WASHINGTON — You’ve heard about wounded warriors from Iraq and Afghanistan. You’ve probably seen them.
In fact, you may have seen more of them than you think: Most of the wounded veterans from those wars were not hurt during combat.
Their injuries can also be quite serious, even if they don’t receive the same attention as the more visible wounds from guns, grenades and roadside bombs.
Rajiv Chandrasekaran, national editor for the Washington Post, tells WTOP’s Shawn Anderson and Hillary Howard that some troops are dealing with lung problems from breathing in toxins and many other ailments.
“We’re talking about troops who had their backs busted and their knees hurt and their hips injured because of the heavy body armor they’ve been wearing — in many cases month after month, year after year,” Chandrasekaran says. “Gear that was designed to save their lives — which, in many cases it has — still leaves them with some degree of chronic pain, in some cases for the rest of their lives.”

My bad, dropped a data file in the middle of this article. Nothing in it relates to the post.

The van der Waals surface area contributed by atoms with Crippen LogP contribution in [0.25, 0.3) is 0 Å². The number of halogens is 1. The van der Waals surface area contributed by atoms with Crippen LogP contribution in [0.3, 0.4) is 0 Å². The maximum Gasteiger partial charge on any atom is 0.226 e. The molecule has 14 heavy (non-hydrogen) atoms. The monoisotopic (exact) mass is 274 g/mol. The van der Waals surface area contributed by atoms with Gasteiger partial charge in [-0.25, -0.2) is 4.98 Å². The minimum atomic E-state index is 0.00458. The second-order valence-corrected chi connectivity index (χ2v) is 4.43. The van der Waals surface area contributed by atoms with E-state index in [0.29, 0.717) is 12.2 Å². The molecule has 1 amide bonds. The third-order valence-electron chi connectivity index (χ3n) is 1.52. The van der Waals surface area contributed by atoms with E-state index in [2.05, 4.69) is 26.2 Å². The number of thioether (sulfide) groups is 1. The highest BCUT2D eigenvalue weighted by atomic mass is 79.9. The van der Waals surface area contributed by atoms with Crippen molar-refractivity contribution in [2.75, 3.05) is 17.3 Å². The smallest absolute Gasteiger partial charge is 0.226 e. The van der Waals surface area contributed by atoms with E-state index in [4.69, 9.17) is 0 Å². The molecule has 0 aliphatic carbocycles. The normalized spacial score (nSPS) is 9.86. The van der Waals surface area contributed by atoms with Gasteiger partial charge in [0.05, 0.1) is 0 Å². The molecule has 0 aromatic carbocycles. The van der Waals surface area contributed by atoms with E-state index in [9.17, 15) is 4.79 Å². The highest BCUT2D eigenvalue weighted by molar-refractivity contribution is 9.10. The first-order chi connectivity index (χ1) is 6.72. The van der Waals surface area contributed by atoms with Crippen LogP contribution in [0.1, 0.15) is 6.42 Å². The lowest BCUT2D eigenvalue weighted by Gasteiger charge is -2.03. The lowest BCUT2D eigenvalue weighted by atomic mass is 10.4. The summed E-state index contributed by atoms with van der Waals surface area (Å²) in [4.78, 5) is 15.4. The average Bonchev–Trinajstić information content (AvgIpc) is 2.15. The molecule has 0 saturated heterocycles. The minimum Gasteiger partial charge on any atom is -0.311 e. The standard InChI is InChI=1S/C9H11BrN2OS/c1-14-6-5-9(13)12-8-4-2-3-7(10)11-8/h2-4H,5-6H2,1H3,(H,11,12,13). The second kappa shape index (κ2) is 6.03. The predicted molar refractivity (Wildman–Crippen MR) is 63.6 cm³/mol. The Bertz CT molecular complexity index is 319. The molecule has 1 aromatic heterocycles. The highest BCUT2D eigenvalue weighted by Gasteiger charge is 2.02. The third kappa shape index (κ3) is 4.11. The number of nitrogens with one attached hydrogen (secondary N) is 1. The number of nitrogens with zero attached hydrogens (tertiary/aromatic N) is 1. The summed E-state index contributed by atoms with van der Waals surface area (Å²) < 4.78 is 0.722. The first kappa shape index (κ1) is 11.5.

Such infirmities are easily overlooked, he says, because the Pentagon doesn’t classify them as traditional battle wounds; Purple Hearts aren’t handed out for such injuries.
“I don’t want to say they’re forgotten, but they don’t show up in any tallies,” Chandrasekaran says, even though such injuries make up the vast majority of the wounds from America’s most recent wars.
The Post conducted a survey with the Kaiser Family Foundation that showed that about 1 million Iraq and Afghanistan veterans, out of 2.6 million total, are dealing with these issues. “That’s a huge percentage,” Chandrasekaran says.
The Veterans Administration and other military medical aid helps, Chandrasekaran says, but some veterans are falling through the cracks. “In some cases, there are no good treatments for some of the issues they’re facing,” he says.
Chandrasekaran writes about a veteran who has permanent, degenerative lung disease “because he was forced to enter into a giant pit of burning trash to go and shoot scavenging birds … today he’s tethered to an oxygen tube and faces the prospect of having to have a double lung transplant within the next five years.”
Recognition, and help from the government, is coming slowly, Chandrasekaran says, but he says the long-term cost of treatment is a sign of “the large and enduring cost of both of these wars … that American society will have to bear for decades to come.”